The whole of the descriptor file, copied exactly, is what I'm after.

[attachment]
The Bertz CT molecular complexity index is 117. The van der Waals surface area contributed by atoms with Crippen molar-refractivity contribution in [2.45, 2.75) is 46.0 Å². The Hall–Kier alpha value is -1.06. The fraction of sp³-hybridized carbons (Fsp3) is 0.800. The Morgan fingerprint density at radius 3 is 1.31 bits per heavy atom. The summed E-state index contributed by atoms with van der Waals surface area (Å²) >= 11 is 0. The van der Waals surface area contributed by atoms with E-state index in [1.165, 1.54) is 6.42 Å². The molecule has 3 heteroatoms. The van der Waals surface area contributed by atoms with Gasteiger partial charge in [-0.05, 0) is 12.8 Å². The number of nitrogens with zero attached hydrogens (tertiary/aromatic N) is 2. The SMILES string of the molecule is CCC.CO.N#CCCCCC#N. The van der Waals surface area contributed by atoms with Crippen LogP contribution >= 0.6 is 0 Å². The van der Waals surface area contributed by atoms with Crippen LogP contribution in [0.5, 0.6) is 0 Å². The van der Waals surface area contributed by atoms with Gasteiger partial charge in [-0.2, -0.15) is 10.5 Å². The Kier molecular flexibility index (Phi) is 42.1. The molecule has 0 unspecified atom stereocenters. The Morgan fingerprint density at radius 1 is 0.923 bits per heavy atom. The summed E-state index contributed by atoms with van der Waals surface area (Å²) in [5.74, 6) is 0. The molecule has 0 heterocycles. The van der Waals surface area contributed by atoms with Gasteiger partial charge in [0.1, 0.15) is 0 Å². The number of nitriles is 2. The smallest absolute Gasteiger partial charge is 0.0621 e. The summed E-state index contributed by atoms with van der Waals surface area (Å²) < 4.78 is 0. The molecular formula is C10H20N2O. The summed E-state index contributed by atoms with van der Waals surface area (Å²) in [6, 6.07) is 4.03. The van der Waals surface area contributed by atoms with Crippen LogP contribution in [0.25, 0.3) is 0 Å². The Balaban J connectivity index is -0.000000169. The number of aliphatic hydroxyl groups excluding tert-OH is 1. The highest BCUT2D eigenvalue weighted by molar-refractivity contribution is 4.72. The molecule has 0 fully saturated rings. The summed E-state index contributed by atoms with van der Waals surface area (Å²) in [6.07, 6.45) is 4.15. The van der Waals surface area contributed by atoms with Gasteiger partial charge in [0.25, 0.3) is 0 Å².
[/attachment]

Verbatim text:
The Bertz CT molecular complexity index is 117. The van der Waals surface area contributed by atoms with Crippen molar-refractivity contribution in [2.45, 2.75) is 46.0 Å². The Hall–Kier alpha value is -1.06. The fraction of sp³-hybridized carbons (Fsp3) is 0.800. The Morgan fingerprint density at radius 3 is 1.31 bits per heavy atom. The summed E-state index contributed by atoms with van der Waals surface area (Å²) >= 11 is 0. The van der Waals surface area contributed by atoms with E-state index in [1.165, 1.54) is 6.42 Å². The molecule has 3 heteroatoms. The van der Waals surface area contributed by atoms with Gasteiger partial charge in [-0.05, 0) is 12.8 Å². The number of nitrogens with zero attached hydrogens (tertiary/aromatic N) is 2. The SMILES string of the molecule is CCC.CO.N#CCCCCC#N. The van der Waals surface area contributed by atoms with Crippen LogP contribution >= 0.6 is 0 Å². The van der Waals surface area contributed by atoms with Crippen LogP contribution in [0.5, 0.6) is 0 Å². The van der Waals surface area contributed by atoms with Gasteiger partial charge in [-0.2, -0.15) is 10.5 Å². The Kier molecular flexibility index (Phi) is 42.1. The molecule has 0 unspecified atom stereocenters. The Morgan fingerprint density at radius 1 is 0.923 bits per heavy atom. The summed E-state index contributed by atoms with van der Waals surface area (Å²) in [5.74, 6) is 0. The molecule has 0 heterocycles. The van der Waals surface area contributed by atoms with Gasteiger partial charge in [0.1, 0.15) is 0 Å². The number of nitriles is 2. The smallest absolute Gasteiger partial charge is 0.0621 e. The summed E-state index contributed by atoms with van der Waals surface area (Å²) < 4.78 is 0. The molecular formula is C10H20N2O. The summed E-state index contributed by atoms with van der Waals surface area (Å²) in [6, 6.07) is 4.03. The van der Waals surface area contributed by atoms with Crippen LogP contribution in [0.25, 0.3) is 0 Å². The Balaban J connectivity index is -0.000000169. The number of aliphatic hydroxyl groups excluding tert-OH is 1. The highest BCUT2D eigenvalue weighted by molar-refractivity contribution is 4.72. The molecule has 0 fully saturated rings. The summed E-state index contributed by atoms with van der Waals surface area (Å²) in [6.07, 6.45) is 4.15. The van der Waals surface area contributed by atoms with Gasteiger partial charge in [0.25, 0.3) is 0 Å².